Time constraints and the competition determine a hunter's decision to shoot

New research from Florian Diekert et al., Andries Richter, Inger Maren Rivrud, and Atle Mysterud, published in PNAS, looks at how social context influences the individual hunter’s decision to shoot or not to shoot an animal.

Researchers from Centre for Ecological and Evolutionary Synthesis (CEES, IBV, UiO), Department of Economics at Heidelberg University, and Environmental Economics and Natural Resources Group, Wageningen University, collected data on red deer hunting. Photo © Johan Trygve Solheim 2015.

A study by Florian DiekertAndries RichterInger Maren Rivrud, and Atle Mysterud finds that specific social and natural constraints play into a hunter’s decision to shoot a particular animal. Natural predators as well as human hunters help to control wildlife populations, but human hunters subjects animals to mortality rates that exceed natural rates, demonstrating a need to understand how hunting selection patterns influence the development of wildlife populations. To understand the interplay between social constraints and hunting choices, Florian Diekert and colleagues analyzed data on red deer hunting incidents from more than 250 locations in Norway between 1999 and 2010. In combination with the deer dataset and additional meteorological information, the researchers developed a theoretical hunting model that incorporated formal and informal cultural values and rules and regulations to draw conclusions on the constraints that govern a hunter’s decision to shoot an animal. The results indicated that a number of constraints, including nearing the close of a hunting season, few animal sightings, and competition among hunters, increased the likelihood that a hunter would shoot an animal. Moreover, factors such as moon phases, hunter work schedules, and the cost of hunter fees related to labor and hunting licenses also influenced the selectivity of an animal by a given hunter. The findings might be relevant to wildlife management practices, according to the authors.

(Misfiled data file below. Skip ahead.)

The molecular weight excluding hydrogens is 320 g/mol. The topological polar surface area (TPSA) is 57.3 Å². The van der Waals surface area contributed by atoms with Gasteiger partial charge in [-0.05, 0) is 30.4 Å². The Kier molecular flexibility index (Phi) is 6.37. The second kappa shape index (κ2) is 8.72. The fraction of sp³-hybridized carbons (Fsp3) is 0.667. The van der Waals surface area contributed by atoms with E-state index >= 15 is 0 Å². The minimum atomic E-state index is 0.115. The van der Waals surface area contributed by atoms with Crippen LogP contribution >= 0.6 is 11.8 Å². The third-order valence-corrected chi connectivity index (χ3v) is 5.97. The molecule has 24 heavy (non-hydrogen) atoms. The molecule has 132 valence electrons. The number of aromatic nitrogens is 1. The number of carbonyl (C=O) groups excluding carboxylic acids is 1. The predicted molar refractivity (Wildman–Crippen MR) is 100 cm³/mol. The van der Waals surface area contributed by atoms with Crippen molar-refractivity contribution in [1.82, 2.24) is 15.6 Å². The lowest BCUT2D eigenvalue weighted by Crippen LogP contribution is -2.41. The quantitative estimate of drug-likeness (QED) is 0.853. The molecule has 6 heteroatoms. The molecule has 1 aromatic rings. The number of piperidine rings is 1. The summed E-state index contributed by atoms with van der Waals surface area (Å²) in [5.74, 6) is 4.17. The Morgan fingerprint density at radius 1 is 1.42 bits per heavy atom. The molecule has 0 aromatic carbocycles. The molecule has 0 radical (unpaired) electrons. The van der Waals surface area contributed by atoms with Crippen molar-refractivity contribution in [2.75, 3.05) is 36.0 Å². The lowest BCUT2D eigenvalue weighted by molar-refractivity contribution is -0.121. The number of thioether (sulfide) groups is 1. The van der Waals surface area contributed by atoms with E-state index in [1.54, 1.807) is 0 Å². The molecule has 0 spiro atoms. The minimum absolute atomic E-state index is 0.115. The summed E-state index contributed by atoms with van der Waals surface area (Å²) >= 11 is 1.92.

Source: PNAS press office.

For more information, please contact Atle Mysterud (at CEES, IBV, UiO: Email: atle.mysterud@ibv.uio.no) or Florian Diekert (corresponding author of the PNAS publication, currently at Heidelberg University: Email: f.k.diekert@gmail.com).

Published Dec. 15, 2016 10:12 AM - Last modified Dec. 15, 2016 10:17 AM